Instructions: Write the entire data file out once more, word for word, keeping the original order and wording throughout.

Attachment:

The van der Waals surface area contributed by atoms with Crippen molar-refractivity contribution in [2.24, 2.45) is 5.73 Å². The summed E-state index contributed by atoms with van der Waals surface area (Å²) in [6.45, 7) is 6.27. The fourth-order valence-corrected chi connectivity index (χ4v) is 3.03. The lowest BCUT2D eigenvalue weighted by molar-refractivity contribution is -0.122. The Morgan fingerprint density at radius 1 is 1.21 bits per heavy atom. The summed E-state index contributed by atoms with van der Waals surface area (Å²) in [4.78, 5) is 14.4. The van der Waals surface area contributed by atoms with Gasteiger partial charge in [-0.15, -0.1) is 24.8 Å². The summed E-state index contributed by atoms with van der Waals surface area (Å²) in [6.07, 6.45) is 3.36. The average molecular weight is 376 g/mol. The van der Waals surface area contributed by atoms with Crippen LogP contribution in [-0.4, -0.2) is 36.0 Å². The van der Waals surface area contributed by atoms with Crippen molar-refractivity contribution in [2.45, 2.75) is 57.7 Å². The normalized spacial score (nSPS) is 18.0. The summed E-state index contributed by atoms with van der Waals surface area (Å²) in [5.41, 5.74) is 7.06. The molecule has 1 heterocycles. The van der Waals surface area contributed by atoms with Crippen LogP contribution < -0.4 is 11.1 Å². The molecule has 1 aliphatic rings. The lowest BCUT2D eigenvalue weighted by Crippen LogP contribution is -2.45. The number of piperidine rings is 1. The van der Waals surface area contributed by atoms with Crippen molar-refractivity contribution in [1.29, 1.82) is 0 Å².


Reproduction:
The van der Waals surface area contributed by atoms with Crippen molar-refractivity contribution in [2.24, 2.45) is 5.73 Å². The summed E-state index contributed by atoms with van der Waals surface area (Å²) in [6.45, 7) is 6.27. The fourth-order valence-corrected chi connectivity index (χ4v) is 3.03. The lowest BCUT2D eigenvalue weighted by molar-refractivity contribution is -0.122. The Morgan fingerprint density at radius 1 is 1.21 bits per heavy atom. The summed E-state index contributed by atoms with van der Waals surface area (Å²) in [4.78, 5) is 14.4. The van der Waals surface area contributed by atoms with Gasteiger partial charge in [-0.15, -0.1) is 24.8 Å². The summed E-state index contributed by atoms with van der Waals surface area (Å²) in [6.07, 6.45) is 3.36. The average molecular weight is 376 g/mol. The van der Waals surface area contributed by atoms with Crippen LogP contribution in [-0.4, -0.2) is 36.0 Å². The van der Waals surface area contributed by atoms with Crippen molar-refractivity contribution in [2.45, 2.75) is 57.7 Å². The normalized spacial score (nSPS) is 18.0. The summed E-state index contributed by atoms with van der Waals surface area (Å²) in [5.41, 5.74) is 7.06. The molecule has 1 heterocycles. The van der Waals surface area contributed by atoms with Crippen LogP contribution < -0.4 is 11.1 Å². The molecule has 1 aliphatic rings. The lowest BCUT2D eigenvalue weighted by Crippen LogP contribution is -2.45. The number of piperidine rings is 1. The van der Waals surface area contributed by atoms with Crippen molar-refractivity contribution in [1.29, 1.82) is 0 Å².